By Ravi Sahay:
On Sunday morning, May 13, 2012, India’s popular star Aamir Khan during the second episode of his TV show, “Satyameya Jayate” which means “Truth Alone Wins”, exposed successfully the best or worst kept secret against children in India – child sexual abuse. Sexual abuse includes sexual assault, making the child fondle another’s private parts, making the child exhibit his private body parts, exhibiting private body parts to the child, photographing a child in the nude, sexual advances, forcible kissing and forcing the child to view pornographic material.
Interestingly, three days before the airing of this TV show, the Indian Rajya Sabha passed the pending bill – “Protection of Children from Sexual Offences Bill 2011”. This is a very positive step and Aamir Khan deserves accolades for educating the Indian public and for expediting the passage of this law. Now, India has a law toÂ deter violence against innocent children.
However, we still need to understand the serious impact of this despicable and serious crime against our innocent children (both boys and girls). These victims carry these scars all their lives. Most Indians are still in denial that this problem exists.
The popular movie, “Monsoon Wedding (2001)” released by Canadian producer/director, Mira Nair, depicts this crime in a middle/upper class family of India. The government report also sees it as a broad problem across all sections of Indian society. RAHI NGO states that 75% of middle/upper class women have been abused and 53% of all Indian children are victims of sexual abuse according to the government report (2007).
Why is it a societal time bomb for India?
Breaking the silence is the first step in the recovery process. This crime has been going on for decades if not centuries. This evil of child sexual abuse has already wounded many families and the psychological and social impact of this scar on grown-ups is quite alarming. In many cases, professional help of doctors, psychologists and social workers is needed to diffuse and heal this festering wound.
The U.S. Department of Health and Human Services (2008). claims, “While physical injuries may or may not be immediately visible, abuse and neglect can have consequences for children, families, and society that last lifetimes, if not generations. The impact of child abuse and neglect is often discussed in terms of physical, psychological, behavioral, and societal consequences. In reality, however, it is impossible to separate them completely. Physical consequences, such as damage to a child’s growing brain, can have psychological implications such as cognitiveÂ delays or emotional difficulties. Psychological problems often manifest as high-risk behaviors. Depression and anxiety, for example, may make a person more likely to smoke, abuse alcohol or illicit drugs, or overeat. High-risk behaviors, in turn, can lead to long-term physical health problems such as sexually transmitted diseases, cancer, and obesity.”
Judith Herman a psychiatrist, researcher, teacher, and author who has focused on the understanding and treatment of incest and traumatic stress. wrote in her book,“Trauma and Recovery (1997)” that child sexual abuse can alter personalities as grown-ups and she coined the term, Complex Post-Traumatic Stress Disorder (C-PTSD) to describe this syndrome. The symptoms include, alteration in relations to others, for example, isolation or withdrawal, disruption of intimate relationships, fear of intimacy, repeated search for a rescuer, persistent distrust, repeated failures ofÂ self protection and more. These problems can disrupt a family for a lifetime or even for generations.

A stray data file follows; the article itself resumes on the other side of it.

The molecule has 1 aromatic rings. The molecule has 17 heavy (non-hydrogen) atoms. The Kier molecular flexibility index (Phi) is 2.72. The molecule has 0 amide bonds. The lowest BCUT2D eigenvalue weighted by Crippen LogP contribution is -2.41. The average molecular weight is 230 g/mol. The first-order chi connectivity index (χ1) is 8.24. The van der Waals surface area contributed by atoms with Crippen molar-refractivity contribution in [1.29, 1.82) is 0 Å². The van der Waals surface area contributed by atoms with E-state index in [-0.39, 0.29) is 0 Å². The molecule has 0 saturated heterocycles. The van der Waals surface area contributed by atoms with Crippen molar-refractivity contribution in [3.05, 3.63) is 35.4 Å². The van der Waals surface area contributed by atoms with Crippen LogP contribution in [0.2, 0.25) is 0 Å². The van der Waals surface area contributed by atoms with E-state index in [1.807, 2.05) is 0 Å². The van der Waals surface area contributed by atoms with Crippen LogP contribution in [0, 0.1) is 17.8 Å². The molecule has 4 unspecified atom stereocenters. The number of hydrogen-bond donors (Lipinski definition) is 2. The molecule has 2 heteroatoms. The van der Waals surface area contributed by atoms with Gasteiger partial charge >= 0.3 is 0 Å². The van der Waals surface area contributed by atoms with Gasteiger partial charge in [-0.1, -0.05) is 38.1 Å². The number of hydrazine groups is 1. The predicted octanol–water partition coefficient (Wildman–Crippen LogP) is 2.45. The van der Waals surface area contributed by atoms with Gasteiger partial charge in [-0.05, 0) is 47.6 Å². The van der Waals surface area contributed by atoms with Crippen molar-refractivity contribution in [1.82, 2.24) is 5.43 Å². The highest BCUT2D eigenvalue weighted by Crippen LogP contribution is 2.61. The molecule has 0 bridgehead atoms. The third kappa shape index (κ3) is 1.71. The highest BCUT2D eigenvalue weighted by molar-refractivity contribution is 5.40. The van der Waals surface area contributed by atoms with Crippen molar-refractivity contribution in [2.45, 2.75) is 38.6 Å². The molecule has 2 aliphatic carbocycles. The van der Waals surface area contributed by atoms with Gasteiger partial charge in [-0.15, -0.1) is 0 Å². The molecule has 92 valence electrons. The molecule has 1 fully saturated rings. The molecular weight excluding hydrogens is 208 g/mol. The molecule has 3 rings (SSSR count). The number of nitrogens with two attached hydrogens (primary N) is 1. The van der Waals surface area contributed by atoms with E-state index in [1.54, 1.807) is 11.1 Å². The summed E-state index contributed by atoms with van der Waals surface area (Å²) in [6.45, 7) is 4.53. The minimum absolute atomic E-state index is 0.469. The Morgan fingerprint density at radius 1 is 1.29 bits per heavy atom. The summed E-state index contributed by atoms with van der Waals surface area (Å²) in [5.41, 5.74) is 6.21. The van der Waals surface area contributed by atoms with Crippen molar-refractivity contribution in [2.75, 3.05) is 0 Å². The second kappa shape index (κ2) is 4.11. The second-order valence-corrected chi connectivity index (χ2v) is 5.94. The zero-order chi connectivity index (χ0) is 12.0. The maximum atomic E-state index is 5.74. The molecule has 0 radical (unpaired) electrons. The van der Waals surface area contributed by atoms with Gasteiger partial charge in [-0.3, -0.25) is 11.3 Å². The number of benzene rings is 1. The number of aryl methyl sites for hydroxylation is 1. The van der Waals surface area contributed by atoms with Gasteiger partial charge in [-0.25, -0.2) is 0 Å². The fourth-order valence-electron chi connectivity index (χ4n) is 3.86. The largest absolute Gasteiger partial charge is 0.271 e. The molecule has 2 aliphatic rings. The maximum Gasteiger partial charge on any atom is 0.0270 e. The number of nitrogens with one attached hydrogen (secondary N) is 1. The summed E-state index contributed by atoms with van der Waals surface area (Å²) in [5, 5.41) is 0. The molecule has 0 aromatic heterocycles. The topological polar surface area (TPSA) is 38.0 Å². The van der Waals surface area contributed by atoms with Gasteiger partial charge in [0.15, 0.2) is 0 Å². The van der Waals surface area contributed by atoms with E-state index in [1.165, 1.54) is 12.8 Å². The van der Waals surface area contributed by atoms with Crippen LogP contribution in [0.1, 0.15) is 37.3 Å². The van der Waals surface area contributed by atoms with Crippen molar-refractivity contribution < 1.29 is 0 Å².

The recovery journey of a sexually traumatized person is a hero’s or heroine’s journey as they move from a victim to a survivor and ultimately a thriver. The recovery or healing process is not easy and it may take years, or even decades.
Now, our Indian society needs to take responsibility for this crime and establish proper restitution first so that the adult victims can safely begin the recovery process of their “damaged selves” – through remembering and mourning first and then ultimately through forgiveness. Though this journey is self-initiated most of the time by the survivors, we would need many kindred souls to become therapists and mentors for these innocent victims. This is a major capacity building task for the nation which is essential for diffusing this societal time bomb.
What can we do to prevent it?
We need to spread information and increase awareness regarding this topic urgently. We need to educate our pre-school, elementary and middle school children about “healthy touch” and “bad touch.” Dr Rajat Mitra and Dr. Bhooshan Shukla,Â MD (Psychiatry) have demonstrated on TV with Aamir Khan various ways to educate children and their parents on this topic , As suggested by them, we owe it to our future generations as a reminder at least every six months.
Our government, NGOs, schools, parents and individuals need to educate their children, adults and senior citizens about the grave criminal nature of this crime and why it must stop so that our future generations can grow as healthy persons. It is very good news that a few NGOs in India, for example, RAHI, ARPAN, TULIR,Childline India Foundation (CIF), are becoming active in educating the Indian public about child sexual abuse. Pinki Virani gives an insightful analysis of this topic in her book, Bitter Chocolate (2001) (read book review here)Â and raises the issue of shame, guilt and nationalÂ honor.
Like actor Aamir Khan and author Pinki Virani, more Indian movie producers/directors, TV soap opera writers, newspapers and magazines need to shed light on this crime against children and its after-effects on grown-ups. They also need to educate the indian public about the difficult recovery process.
In closing, let us offer prayers for the protection of our children and for the well-being of all.